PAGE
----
(6) Planet Blue

NASA IMAX: The Earth - Blue Planet

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Mapping the Earth

Earth has been mapped by drawing imaginary lines on its surface. Mapping has helped us in getting information about places on Earth.

The imaginary lines drawn on Earth’s surface are the equator, the latitudes, and the longitudes. They help in the determination of north and south on the globe or map. They are measured in degrees.

Cartography

 Cartography is the science of making maps. People who create maps are known as cartographers.

 • The oldest known map was found on a 4,300-year-old Babylonian clay tablet.

• The Greeks had advanced knowledge of cartography.

• Anaximander was the first Greek to create a map of the world.

• Ptolemy, in around 150 CE, made a world map, which depicted location in terms of latitude and longitude.

• Maps became widely available after the invention of printing in the 15th century.

• In 1508, Rosselli's World Map was the first map to show the entire globe.

• Gerardus Mercator of Belgium was a leading cartographer in the mid-16th century.

 Map after World War II

 The use of aerial photography after the Second World War led to the development of modern cartography

 Equator

 The equator is na imaginary line drawn around the center of Earth. It divides Earth’s sphere into Northern Hemisphere and Southern Hemisphere. The length of the equator is about 24,901.55 miles. The equator passes through 13 different countries.

 Launch Pad

 Launch points for rockets to space are usually near the equator because there is more centrifugal force on the equator than in any other place on Earth.

 Equatorial Countries

 The equator passes through São Tomé and Príncipe, Gabon, Republic of the Congo, Democratic Republic of Congo, Uganda, Kenya, Somalia, Maldives, Indonesia, Kiribati, Ecuador, Colombia, and Brazil.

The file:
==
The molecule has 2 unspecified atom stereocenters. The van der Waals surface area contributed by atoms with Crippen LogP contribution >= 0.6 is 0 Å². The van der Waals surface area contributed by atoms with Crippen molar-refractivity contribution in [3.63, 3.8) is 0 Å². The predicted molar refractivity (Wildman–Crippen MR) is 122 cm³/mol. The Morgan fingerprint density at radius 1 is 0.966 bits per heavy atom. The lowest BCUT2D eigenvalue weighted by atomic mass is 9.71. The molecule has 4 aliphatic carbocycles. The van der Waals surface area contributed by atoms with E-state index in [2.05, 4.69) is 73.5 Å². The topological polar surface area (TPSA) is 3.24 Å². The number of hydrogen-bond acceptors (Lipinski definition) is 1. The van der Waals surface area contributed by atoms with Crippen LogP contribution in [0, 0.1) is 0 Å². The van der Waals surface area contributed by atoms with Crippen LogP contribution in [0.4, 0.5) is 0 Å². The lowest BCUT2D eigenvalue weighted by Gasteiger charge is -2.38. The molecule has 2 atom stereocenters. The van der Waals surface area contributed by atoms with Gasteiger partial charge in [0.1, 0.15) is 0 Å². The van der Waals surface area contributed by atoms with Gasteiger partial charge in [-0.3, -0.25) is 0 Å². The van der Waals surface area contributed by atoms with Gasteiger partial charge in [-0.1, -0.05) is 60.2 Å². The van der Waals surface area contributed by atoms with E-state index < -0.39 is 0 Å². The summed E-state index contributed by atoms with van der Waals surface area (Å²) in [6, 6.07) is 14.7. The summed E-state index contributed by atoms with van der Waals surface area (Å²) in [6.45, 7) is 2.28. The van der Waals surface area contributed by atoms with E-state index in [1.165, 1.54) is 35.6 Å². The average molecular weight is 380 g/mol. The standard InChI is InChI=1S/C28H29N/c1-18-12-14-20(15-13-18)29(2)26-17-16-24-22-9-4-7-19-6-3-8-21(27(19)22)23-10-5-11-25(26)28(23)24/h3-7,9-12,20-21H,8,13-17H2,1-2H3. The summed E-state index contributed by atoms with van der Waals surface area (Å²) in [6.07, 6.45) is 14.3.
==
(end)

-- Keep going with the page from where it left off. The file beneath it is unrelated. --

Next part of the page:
• The equator is the longest line of latitude on Earth.

• The equator is located at zero degrees latitude.

• The sun is directly overhead at noon at the equator on the two equinoxes: March and September 21.

• The rate of sunrise and sunset is quickest in places near the equator.

• Volcán Cayambe in Ecuador is the highest point on the Equator.

• The word “equator” is derived from latin aequare meaning to equalize.

 Tropical Zone

 The tropical zone is the zone between the Tropic of Cancer and the Tropic of Capricorn. It lies between latitudes 23°27' north and 23°27' south. These places experience a very hot and humid climate and receive heavy rainfall. The Tropical zone covers around 40 percent of the earth’s surface.

 Subdivision of Tropic Zone

 The tropic zone is subdivided into three major zones: humid tropics, wet-dry tropics, and dry tropics.

 Agricultural Products

 Agricultural products grown in tropical regions include rubber, tea, coffee, cocoa, spices, bananas, pineapples, nuts, and lumber.

• Tropical zone countries include India, China, Australia, Africa, and countries of Central and South America.

• Humid tropics receive around 40 inches of rainfall per year.

• Rainforests lie in the humid tropics.

• Wet-dry tropics receive between 10 and 80 inches of rainfall per year.

• Savannah grasslands are found in the wet -dry tropics.

• Dry tropics receive less than 10 inches of rainfall per year.

• Xerophilous plants are found in dry tropics.

 Agricultural products grown in tropical regions include rubber, tea, coffee, cocoa, spices, bananas, pineapples, nuts, and lumber.

 Temperate

 The temperate zone is found between the Tropic of Cancer and the Arctic Circle in the Northern Hemisphere and the Tropic of Capricorn and the Antarctic Circle in the Southern Hemisphere. The climate is not extreme in this zone. The weather at times is quite unpredictable with rain and low temperatures being common in the summers.

 Temperate Zone in Northern Hemisphere

 In the Northern Hemisphere, the temperate zone includes countries such as Russia, China, Korea, the United States, Canada, and Japan.

 Temperate Zone in  Southern Hemisphere

 In the Southern of Hemisphere, the temperate zone includes countries, such as Chile, Australia, and New Zealand.

 • The temperate zone has two main types of climate: maritime and continental.

• Regions of Western Europe and western North America experience a maritime climate.

• The Rocky Mountains in North America separate the maritime climate of the west from the continental climate of the east.

• In Europe, the Alps separate the maritime climate of the west from the continental climate of the east.

• Greek scholar Aristotle was the first to propose the idea of a temperate zone.

• Major tree species of the temperate zone include oak, elm, beech, chestnut, and maple.

 Temperate Zone in Northern Hemisphere

 In the Northern Hemisphere, the temperate zone includes countries such as Russia, China, Korea, the United States, Canada, and Japan.

 

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